Peter Twohig was born in Melbourne in 1948. As a boy he became one of Australia′s youngest Queen Scouts and in his mid-teens he took up guitar which led him to becoming a member of a rock band that played around Melbourne. Peter had a long career in various Government departments (including the Army and Attorney-General) and as a management consultant before training in Naturopathy and Homoeopathy and setting up Sydney′s largest natural medicine practice in Crow′s Nest in 1995. He has a BA in Professional Writing and a BA(Hons) in Philosophy. He now lives on Sydney′s Northern Beaches and is a full time writer. The Cartographer is his first novel.
Melbourne, 1960: Mrs Blayney and her twelve year old son live in South Richmond. At least, they did, until their house burnt down. The prime suspect - one Keith Aloysius Gonzaga Kavanagh, also aged 12 - has mysteriously disappeared. Our narrator, the Blayney kid, sets off on a covert mission to find young Keith, who he privately dubs 'Flame Boy', to save him from the small army of irate locals - not to mention his mother - who want to see him put away.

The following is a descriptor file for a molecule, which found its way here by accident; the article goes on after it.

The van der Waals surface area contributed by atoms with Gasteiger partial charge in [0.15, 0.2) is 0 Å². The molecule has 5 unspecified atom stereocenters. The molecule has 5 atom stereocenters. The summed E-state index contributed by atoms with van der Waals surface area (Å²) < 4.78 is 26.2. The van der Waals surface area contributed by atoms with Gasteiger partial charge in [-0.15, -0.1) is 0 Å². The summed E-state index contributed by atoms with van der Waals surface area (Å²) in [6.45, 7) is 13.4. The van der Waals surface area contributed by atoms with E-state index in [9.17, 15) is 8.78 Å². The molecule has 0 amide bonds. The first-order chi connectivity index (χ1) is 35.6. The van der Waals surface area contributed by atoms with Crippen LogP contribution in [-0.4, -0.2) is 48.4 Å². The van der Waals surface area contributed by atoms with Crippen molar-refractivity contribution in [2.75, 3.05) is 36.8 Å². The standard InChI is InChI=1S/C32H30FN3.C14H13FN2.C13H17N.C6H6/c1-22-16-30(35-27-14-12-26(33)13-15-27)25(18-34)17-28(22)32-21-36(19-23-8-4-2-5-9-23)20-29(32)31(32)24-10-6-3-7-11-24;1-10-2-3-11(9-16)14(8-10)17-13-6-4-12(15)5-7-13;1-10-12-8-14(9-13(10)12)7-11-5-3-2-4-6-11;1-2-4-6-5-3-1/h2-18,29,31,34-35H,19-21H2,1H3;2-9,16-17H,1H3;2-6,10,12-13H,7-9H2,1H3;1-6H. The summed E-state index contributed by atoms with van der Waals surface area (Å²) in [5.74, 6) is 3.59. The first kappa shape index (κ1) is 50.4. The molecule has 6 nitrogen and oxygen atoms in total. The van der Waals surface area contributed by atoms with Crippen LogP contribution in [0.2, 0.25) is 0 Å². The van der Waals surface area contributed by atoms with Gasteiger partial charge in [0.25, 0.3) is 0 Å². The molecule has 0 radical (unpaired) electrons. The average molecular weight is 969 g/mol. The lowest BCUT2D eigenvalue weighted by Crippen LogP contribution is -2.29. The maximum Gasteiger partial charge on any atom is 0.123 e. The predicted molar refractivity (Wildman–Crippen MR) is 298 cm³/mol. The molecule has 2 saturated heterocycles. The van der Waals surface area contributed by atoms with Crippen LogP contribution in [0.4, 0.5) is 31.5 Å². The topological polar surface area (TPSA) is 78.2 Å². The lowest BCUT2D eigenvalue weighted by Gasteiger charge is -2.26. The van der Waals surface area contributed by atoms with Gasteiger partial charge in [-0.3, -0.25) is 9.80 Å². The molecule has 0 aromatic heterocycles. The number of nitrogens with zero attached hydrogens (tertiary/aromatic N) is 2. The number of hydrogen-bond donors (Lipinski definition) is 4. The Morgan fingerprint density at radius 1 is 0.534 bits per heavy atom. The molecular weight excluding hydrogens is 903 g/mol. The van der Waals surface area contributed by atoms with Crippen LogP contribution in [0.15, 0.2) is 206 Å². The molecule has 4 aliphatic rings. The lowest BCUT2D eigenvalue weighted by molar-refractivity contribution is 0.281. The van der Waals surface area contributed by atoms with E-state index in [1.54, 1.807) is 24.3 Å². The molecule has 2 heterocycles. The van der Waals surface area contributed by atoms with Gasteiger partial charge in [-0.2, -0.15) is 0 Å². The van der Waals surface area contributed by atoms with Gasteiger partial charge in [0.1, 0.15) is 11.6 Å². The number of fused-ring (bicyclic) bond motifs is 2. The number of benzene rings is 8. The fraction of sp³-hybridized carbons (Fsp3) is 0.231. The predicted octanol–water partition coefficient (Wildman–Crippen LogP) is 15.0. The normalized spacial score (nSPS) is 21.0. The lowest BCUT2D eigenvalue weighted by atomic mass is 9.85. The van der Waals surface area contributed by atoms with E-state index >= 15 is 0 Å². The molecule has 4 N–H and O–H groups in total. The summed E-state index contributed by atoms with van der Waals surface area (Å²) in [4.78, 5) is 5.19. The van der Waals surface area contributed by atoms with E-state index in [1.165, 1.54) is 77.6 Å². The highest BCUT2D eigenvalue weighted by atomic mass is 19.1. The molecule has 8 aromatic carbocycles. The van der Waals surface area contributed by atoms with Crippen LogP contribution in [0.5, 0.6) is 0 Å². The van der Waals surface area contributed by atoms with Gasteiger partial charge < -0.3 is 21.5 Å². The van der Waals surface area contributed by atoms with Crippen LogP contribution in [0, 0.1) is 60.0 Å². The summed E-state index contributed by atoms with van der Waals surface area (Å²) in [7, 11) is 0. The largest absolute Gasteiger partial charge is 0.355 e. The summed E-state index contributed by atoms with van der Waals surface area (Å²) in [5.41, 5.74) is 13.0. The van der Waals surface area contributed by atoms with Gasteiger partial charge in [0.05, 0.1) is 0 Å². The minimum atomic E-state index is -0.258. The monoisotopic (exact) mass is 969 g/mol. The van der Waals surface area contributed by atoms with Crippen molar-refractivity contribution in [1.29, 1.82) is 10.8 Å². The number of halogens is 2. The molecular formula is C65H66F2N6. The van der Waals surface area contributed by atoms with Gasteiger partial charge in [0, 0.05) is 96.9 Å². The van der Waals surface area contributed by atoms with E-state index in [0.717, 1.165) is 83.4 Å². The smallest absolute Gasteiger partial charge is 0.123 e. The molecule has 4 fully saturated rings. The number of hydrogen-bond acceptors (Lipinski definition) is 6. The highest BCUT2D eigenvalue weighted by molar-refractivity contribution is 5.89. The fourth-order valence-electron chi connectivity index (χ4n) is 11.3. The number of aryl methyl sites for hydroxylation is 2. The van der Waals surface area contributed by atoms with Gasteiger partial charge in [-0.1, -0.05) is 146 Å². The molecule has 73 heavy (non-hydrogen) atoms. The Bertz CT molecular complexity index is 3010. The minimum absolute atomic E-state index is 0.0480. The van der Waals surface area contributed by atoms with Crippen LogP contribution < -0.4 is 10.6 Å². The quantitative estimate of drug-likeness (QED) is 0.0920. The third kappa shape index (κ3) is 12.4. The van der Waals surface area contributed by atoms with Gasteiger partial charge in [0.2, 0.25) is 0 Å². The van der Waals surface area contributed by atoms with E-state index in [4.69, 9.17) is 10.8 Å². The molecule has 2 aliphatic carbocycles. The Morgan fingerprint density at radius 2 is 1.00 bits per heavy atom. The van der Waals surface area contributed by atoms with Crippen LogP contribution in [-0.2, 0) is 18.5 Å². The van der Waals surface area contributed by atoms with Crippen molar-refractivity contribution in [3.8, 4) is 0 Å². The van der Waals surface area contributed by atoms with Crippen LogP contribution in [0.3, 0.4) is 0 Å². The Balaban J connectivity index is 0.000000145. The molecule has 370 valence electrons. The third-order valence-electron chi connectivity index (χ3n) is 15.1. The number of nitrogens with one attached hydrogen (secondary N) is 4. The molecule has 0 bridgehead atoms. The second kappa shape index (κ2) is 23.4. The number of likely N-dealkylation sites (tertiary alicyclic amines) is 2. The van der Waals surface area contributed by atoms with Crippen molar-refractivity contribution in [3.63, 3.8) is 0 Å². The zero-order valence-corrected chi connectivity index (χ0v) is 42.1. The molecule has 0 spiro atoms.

Flame Boy has not only made himself scarce, but he's done so with a very important briefcase of secrets, which the kid is keen to get hold of for his grandfather, a shady character who has some secrets of his own. But the kid has got a lot going on: he's also organising a new gang of kids; coping with the ups and downs of having a girl friend (who likes to kiss - a lot); trying to avoid Keith's dangerous prison-escapee father, Fergus Kavanagh, also an arsonist, who is suspected of selling secrets to the Russians; and all the while wondering how he can get his hands on the most beautiful object in the world: the Melbourne Olympic Torch.
A madcap, brilliantly shambolic and irresistibly fun novel about loss, discovery and living life to the full, The Torch is a ripper of a ride.